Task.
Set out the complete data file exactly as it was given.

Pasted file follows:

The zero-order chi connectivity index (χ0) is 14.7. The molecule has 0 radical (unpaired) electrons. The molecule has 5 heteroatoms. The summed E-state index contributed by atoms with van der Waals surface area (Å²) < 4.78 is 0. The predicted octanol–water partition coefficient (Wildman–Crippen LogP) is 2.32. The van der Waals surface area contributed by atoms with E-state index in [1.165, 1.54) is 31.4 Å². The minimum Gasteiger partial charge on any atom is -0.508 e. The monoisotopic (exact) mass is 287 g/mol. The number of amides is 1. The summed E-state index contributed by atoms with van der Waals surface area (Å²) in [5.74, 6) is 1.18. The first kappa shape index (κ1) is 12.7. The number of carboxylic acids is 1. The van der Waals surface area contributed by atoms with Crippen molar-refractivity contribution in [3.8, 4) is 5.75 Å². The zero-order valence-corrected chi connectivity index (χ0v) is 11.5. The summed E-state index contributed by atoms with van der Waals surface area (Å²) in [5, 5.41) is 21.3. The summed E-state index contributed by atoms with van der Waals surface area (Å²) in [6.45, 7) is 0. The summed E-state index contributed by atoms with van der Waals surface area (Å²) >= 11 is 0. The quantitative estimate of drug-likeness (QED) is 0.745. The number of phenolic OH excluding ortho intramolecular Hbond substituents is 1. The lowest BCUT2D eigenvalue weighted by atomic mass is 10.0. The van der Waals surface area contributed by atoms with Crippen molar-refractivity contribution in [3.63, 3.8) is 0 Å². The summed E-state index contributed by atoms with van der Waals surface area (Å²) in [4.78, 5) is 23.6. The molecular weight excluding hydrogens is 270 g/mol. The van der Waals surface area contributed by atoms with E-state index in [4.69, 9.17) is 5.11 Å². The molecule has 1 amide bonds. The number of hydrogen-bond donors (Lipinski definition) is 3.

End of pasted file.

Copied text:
The zero-order chi connectivity index (χ0) is 14.7. The molecule has 0 radical (unpaired) electrons. The molecule has 5 heteroatoms. The summed E-state index contributed by atoms with van der Waals surface area (Å²) < 4.78 is 0. The predicted octanol–water partition coefficient (Wildman–Crippen LogP) is 2.32. The van der Waals surface area contributed by atoms with E-state index in [1.165, 1.54) is 31.4 Å². The minimum Gasteiger partial charge on any atom is -0.508 e. The monoisotopic (exact) mass is 287 g/mol. The number of amides is 1. The summed E-state index contributed by atoms with van der Waals surface area (Å²) in [5.74, 6) is 1.18. The first kappa shape index (κ1) is 12.7. The number of carboxylic acids is 1. The van der Waals surface area contributed by atoms with Crippen molar-refractivity contribution in [3.8, 4) is 5.75 Å². The zero-order valence-corrected chi connectivity index (χ0v) is 11.5. The summed E-state index contributed by atoms with van der Waals surface area (Å²) in [5, 5.41) is 21.3. The summed E-state index contributed by atoms with van der Waals surface area (Å²) in [6.45, 7) is 0. The summed E-state index contributed by atoms with van der Waals surface area (Å²) >= 11 is 0. The quantitative estimate of drug-likeness (QED) is 0.745. The number of phenolic OH excluding ortho intramolecular Hbond substituents is 1. The lowest BCUT2D eigenvalue weighted by atomic mass is 10.0. The van der Waals surface area contributed by atoms with Crippen molar-refractivity contribution in [3.63, 3.8) is 0 Å². The summed E-state index contributed by atoms with van der Waals surface area (Å²) in [4.78, 5) is 23.6. The molecular weight excluding hydrogens is 270 g/mol. The van der Waals surface area contributed by atoms with E-state index in [4.69, 9.17) is 5.11 Å². The molecule has 1 amide bonds. The number of hydrogen-bond donors (Lipinski definition) is 3.